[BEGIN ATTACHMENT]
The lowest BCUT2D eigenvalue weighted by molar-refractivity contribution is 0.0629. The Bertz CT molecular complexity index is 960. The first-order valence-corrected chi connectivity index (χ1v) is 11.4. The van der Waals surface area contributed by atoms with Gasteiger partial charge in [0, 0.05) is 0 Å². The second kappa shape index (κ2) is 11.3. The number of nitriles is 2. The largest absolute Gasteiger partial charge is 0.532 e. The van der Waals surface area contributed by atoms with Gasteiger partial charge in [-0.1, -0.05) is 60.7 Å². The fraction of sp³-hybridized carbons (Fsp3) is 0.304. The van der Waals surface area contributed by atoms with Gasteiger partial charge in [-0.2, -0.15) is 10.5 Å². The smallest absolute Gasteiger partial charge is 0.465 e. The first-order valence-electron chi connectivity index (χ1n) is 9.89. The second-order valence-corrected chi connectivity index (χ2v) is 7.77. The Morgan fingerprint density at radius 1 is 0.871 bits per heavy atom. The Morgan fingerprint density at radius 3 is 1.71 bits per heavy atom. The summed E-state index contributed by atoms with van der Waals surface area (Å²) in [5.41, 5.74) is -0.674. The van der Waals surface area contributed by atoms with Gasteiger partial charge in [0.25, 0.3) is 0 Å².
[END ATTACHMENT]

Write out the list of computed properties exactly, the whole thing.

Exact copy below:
The lowest BCUT2D eigenvalue weighted by molar-refractivity contribution is 0.0629. The Bertz CT molecular complexity index is 960. The first-order valence-corrected chi connectivity index (χ1v) is 11.4. The van der Waals surface area contributed by atoms with Gasteiger partial charge in [0, 0.05) is 0 Å². The second kappa shape index (κ2) is 11.3. The number of nitriles is 2. The largest absolute Gasteiger partial charge is 0.532 e. The van der Waals surface area contributed by atoms with Gasteiger partial charge in [-0.1, -0.05) is 60.7 Å². The fraction of sp³-hybridized carbons (Fsp3) is 0.304. The van der Waals surface area contributed by atoms with Gasteiger partial charge in [-0.2, -0.15) is 10.5 Å². The smallest absolute Gasteiger partial charge is 0.465 e. The first-order valence-electron chi connectivity index (χ1n) is 9.89. The second-order valence-corrected chi connectivity index (χ2v) is 7.77. The Morgan fingerprint density at radius 1 is 0.871 bits per heavy atom. The Morgan fingerprint density at radius 3 is 1.71 bits per heavy atom. The summed E-state index contributed by atoms with van der Waals surface area (Å²) in [5.41, 5.74) is -0.674. The van der Waals surface area contributed by atoms with Gasteiger partial charge in [0.25, 0.3) is 0 Å².